Anyway, it feels like that a lot of the time lately. As we enter the final phase of putting this record together, I'm micromanaging like none other. Every little detail must be addressed and I'm spending huge portions of the day working on the band (let's see, this week is midterms week at school, causing me great distress, and yet today I've followed up with our graphic designers, circulated T-shirt ideas to the bandmates, made sure they responded with their choices, contacted our printing company about shirts, proofed our CD label and trayliner, drafted and sent out a press release for our CD release with Chris, followed up with A to Z about printing, talked to Jaclyn about the final album design and meeting with Dan, arranged a time for Fritz to help us move our equipment from the practice space tomorrow, checked in with the bandmates about meeting up tomorrow with Fritz (twice), sorted out a practice space money qualm, and tried to schedule a photoshoot for this weekend with Aram that probably won't happen, then tried to re-schedule a photoshoot for a night this week, but waiting to hear back on that). Anyhow, if I'm putting in the time, I don't want or need thanks. I don't have any use for that. I just want people to understand the effort, and accommodate it to the best of their ability.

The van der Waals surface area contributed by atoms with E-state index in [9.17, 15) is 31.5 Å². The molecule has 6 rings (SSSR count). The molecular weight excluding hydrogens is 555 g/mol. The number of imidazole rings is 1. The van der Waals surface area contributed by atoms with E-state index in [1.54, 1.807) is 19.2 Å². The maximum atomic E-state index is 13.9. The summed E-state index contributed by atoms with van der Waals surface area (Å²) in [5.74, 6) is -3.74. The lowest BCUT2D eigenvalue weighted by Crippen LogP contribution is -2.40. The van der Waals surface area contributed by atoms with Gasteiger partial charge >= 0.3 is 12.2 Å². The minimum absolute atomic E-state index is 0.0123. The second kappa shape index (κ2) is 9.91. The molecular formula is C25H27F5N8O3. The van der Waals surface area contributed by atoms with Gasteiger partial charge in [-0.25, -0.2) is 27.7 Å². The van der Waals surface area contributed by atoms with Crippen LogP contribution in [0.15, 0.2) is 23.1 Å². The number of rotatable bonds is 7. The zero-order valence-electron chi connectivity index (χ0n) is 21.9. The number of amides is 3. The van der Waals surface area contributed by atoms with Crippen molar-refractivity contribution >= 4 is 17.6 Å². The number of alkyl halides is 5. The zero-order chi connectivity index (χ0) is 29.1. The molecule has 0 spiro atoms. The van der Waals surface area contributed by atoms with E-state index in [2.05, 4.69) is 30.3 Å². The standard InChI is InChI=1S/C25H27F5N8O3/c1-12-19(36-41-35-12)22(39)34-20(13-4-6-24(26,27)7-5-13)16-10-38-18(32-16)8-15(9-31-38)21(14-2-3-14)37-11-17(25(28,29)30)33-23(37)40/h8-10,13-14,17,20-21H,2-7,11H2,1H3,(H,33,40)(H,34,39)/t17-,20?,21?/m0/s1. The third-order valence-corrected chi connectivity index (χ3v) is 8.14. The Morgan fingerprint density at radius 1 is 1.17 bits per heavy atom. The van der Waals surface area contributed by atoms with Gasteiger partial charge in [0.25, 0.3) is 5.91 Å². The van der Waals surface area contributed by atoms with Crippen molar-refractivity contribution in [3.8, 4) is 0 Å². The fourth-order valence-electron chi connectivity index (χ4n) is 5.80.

But sometimes when I'm working like this, and not getting much of a response, if the few responses I do get have even the slightest tone of negativity, I go nuts. That happened twice today. It makes me feel like a mother -- I remember getting lectured for not appreciating all that my parents do for the family. And you know what? I DIDN'T properly show my appreciation when I was growing up. There's so much behind the scenes that I didn't even realize it. I have a newfound appreciation for all the stuff my parents did for us growing up, because managing the life and business of a group of a few people is HARD. Mom, I don't know if you read this, but THANK YOU.

Well, that's how I feel. I'm not asking for anyone within the group to take a greater role, because I'm happy to do this for us and again, I have Chris to make the load lighter (thank God). And we work well together, Chris and I. Plus, I think I have some business acumen, and I like doing the work a lot. And I'm OK at it. All I want is some constructive feedback, or possibly just less complaining if things happen while people aren't paying attention. Is that unfair? I don't really think so. If it is, let me know.

Either way, this has been written after several days of mental anguish on this topic, and I've thought about NOT writing it on numerous occasions. But I think it's fair to the nature of the blog to show the internal struggle, as well as the more tangible struggles that a young band encounters. If you want to chalk this up to recurring "heat of the moment" frustrations, that's not far off base. But I'm just being honest and hopefully just writing it out brings some clarity to the situation.